The resulting theory, quantum mechanics, deals with particles and blips of energy in the realm of the ultra-small, divorced from our everyday experience, and all but invisible to our clumsy mammalian sensory apparatuses. Well, not completely invisible. Some quantum effects are hiding in plain sight, blatantly and beautifully obvious, like the sun’s rays and the twinkling of the stars — something else that couldn’t be fully explained before the advent of quantum mechanics.
How much of the quantum world can we experience in our daily lives? And what sort of information can our senses glean about the true nature of reality? After all, as the origin of the theory itself makes clear, quantum phenomena can lie just under our noses. In fact, they may be taking place right inside our noses.
The Quantum Schnozz
What’s going on in your nose when you wake up and smell the coffee, or the slice of bread browning in your non-lethal toaster? For such an in-your-face sensory organ, the nose is poorly understood. No less a luminary than Enrico Fermi, who built the world’s first nuclear reactor, once remarked to a friend while frying onions that it would be nice to understand how our sense of smell works.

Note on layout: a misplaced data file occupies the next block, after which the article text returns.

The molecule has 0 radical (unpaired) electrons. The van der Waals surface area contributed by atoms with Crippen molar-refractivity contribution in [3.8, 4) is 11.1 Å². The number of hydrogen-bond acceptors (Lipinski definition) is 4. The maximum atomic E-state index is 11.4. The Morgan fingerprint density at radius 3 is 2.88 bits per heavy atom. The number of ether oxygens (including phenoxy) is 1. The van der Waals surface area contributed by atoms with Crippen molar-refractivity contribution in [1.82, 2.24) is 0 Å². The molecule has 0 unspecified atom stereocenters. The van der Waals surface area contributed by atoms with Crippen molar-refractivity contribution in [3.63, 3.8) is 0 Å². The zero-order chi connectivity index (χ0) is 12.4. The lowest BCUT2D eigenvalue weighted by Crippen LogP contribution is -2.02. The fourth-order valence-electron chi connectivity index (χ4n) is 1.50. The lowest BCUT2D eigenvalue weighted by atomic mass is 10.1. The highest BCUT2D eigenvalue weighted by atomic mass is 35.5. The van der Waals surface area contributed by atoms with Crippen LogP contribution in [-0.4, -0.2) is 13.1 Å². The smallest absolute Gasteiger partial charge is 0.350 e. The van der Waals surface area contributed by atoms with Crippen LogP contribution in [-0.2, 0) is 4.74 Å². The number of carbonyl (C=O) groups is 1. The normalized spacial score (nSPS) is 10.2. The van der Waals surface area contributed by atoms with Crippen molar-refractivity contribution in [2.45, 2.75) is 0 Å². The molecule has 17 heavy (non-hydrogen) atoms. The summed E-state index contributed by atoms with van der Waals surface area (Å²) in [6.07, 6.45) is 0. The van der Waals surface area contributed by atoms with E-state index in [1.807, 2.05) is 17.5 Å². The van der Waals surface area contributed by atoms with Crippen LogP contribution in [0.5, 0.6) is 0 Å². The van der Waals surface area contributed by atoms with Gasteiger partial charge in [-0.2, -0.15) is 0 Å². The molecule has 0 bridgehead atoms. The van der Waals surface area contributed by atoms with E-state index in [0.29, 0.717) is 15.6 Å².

So you’re lying in bed, and someone has thoughtfully brewed some freshly ground Sumatran dark roast. Molecules from the elixir waft through the air. Your inhalations draw some of these molecules into a cavity between your eyes just above the roof of your mouth. The molecules stick to a layer of mucus on the upper surface of the cavity, embedded with olfactory neurons. Dangling from the brain like the tentacles of a jellyfish, olfactory neurons are the only part of the central nervous system constantly exposed to the outside world.
What happens next isn’t quite clear. We know the molecules bind to some of the 400 different receptors on the surface of the olfactory neurons; we don’t know exactly how that contact creates our sense of smell. Why is smell such a difficult sense to understand?
“In part, it’s the difficulty of setting up experiments to probe what’s going on inside the olfactory receptors of the nose,” says Andrew Horsfield, a materials scientist at Imperial College London.